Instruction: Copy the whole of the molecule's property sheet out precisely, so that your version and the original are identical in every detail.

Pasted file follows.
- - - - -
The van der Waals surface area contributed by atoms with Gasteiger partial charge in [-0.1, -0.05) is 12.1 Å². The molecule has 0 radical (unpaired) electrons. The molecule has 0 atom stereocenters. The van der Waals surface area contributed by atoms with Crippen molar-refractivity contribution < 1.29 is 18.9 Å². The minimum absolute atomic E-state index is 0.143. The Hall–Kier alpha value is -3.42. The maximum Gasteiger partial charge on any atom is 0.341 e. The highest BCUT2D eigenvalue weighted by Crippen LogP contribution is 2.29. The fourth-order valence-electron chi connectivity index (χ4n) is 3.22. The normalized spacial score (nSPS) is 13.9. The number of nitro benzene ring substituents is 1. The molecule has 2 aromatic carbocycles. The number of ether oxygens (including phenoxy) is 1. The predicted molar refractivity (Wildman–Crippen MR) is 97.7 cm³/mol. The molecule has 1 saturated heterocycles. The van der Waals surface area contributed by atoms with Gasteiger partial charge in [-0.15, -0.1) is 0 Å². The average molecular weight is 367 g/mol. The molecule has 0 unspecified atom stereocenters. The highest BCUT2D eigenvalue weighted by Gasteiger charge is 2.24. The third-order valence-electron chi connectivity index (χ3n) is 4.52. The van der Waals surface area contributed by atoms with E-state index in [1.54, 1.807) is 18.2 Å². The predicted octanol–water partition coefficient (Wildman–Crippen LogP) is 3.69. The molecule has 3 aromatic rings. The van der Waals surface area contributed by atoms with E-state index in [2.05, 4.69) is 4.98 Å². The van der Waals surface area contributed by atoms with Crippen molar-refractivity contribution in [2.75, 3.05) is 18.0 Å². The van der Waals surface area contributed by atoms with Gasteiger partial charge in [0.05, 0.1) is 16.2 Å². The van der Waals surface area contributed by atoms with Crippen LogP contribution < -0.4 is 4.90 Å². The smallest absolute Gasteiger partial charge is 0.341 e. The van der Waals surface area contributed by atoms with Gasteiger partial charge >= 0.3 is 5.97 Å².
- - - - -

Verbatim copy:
The van der Waals surface area contributed by atoms with Gasteiger partial charge in [-0.1, -0.05) is 12.1 Å². The molecule has 0 radical (unpaired) electrons. The molecule has 0 atom stereocenters. The van der Waals surface area contributed by atoms with Crippen molar-refractivity contribution < 1.29 is 18.9 Å². The minimum absolute atomic E-state index is 0.143. The Hall–Kier alpha value is -3.42. The maximum Gasteiger partial charge on any atom is 0.341 e. The highest BCUT2D eigenvalue weighted by Crippen LogP contribution is 2.29. The fourth-order valence-electron chi connectivity index (χ4n) is 3.22. The normalized spacial score (nSPS) is 13.9. The number of nitro benzene ring substituents is 1. The molecule has 2 aromatic carbocycles. The number of ether oxygens (including phenoxy) is 1. The predicted molar refractivity (Wildman–Crippen MR) is 97.7 cm³/mol. The molecule has 1 saturated heterocycles. The van der Waals surface area contributed by atoms with Gasteiger partial charge in [-0.15, -0.1) is 0 Å². The average molecular weight is 367 g/mol. The molecule has 0 unspecified atom stereocenters. The highest BCUT2D eigenvalue weighted by Gasteiger charge is 2.24. The third-order valence-electron chi connectivity index (χ3n) is 4.52. The van der Waals surface area contributed by atoms with E-state index in [1.54, 1.807) is 18.2 Å². The predicted octanol–water partition coefficient (Wildman–Crippen LogP) is 3.69. The molecule has 3 aromatic rings. The van der Waals surface area contributed by atoms with E-state index in [2.05, 4.69) is 4.98 Å². The van der Waals surface area contributed by atoms with Crippen molar-refractivity contribution in [2.75, 3.05) is 18.0 Å². The van der Waals surface area contributed by atoms with Gasteiger partial charge in [0.05, 0.1) is 16.2 Å². The van der Waals surface area contributed by atoms with Crippen LogP contribution < -0.4 is 4.90 Å². The smallest absolute Gasteiger partial charge is 0.341 e. The van der Waals surface area contributed by atoms with Gasteiger partial charge >= 0.3 is 5.97 Å².